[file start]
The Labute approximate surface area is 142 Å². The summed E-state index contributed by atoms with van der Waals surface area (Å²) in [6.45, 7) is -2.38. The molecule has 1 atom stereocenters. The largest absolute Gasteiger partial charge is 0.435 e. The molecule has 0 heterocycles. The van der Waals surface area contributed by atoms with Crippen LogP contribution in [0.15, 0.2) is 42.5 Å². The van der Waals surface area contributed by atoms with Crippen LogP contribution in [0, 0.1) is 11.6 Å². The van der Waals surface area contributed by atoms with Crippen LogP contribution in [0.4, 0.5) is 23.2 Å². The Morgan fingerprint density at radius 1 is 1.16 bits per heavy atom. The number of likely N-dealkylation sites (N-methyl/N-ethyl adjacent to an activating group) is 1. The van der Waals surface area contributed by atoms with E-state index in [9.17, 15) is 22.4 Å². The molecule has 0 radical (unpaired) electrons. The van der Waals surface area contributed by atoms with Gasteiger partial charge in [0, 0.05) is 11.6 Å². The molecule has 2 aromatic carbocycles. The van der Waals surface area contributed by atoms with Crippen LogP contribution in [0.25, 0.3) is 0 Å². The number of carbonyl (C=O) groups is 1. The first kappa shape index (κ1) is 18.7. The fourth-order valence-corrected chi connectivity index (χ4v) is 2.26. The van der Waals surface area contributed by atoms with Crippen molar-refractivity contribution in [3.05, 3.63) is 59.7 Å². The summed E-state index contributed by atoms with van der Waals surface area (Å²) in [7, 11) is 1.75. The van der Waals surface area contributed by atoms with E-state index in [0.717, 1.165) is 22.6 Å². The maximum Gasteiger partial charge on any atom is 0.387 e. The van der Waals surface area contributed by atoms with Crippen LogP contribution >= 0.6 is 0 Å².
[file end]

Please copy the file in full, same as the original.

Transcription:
The Labute approximate surface area is 142 Å². The summed E-state index contributed by atoms with van der Waals surface area (Å²) in [6.45, 7) is -2.38. The molecule has 1 atom stereocenters. The largest absolute Gasteiger partial charge is 0.435 e. The molecule has 0 heterocycles. The van der Waals surface area contributed by atoms with Crippen LogP contribution in [0.15, 0.2) is 42.5 Å². The van der Waals surface area contributed by atoms with Crippen LogP contribution in [0, 0.1) is 11.6 Å². The van der Waals surface area contributed by atoms with Crippen LogP contribution in [0.4, 0.5) is 23.2 Å². The Morgan fingerprint density at radius 1 is 1.16 bits per heavy atom. The number of likely N-dealkylation sites (N-methyl/N-ethyl adjacent to an activating group) is 1. The van der Waals surface area contributed by atoms with E-state index in [9.17, 15) is 22.4 Å². The molecule has 0 radical (unpaired) electrons. The van der Waals surface area contributed by atoms with Gasteiger partial charge in [0, 0.05) is 11.6 Å². The molecule has 2 aromatic carbocycles. The van der Waals surface area contributed by atoms with Crippen LogP contribution in [0.25, 0.3) is 0 Å². The number of carbonyl (C=O) groups is 1. The first kappa shape index (κ1) is 18.7. The fourth-order valence-corrected chi connectivity index (χ4v) is 2.26. The van der Waals surface area contributed by atoms with Crippen molar-refractivity contribution in [3.05, 3.63) is 59.7 Å². The summed E-state index contributed by atoms with van der Waals surface area (Å²) in [7, 11) is 1.75. The van der Waals surface area contributed by atoms with E-state index in [0.717, 1.165) is 22.6 Å². The maximum Gasteiger partial charge on any atom is 0.387 e. The van der Waals surface area contributed by atoms with Crippen LogP contribution >= 0.6 is 0 Å².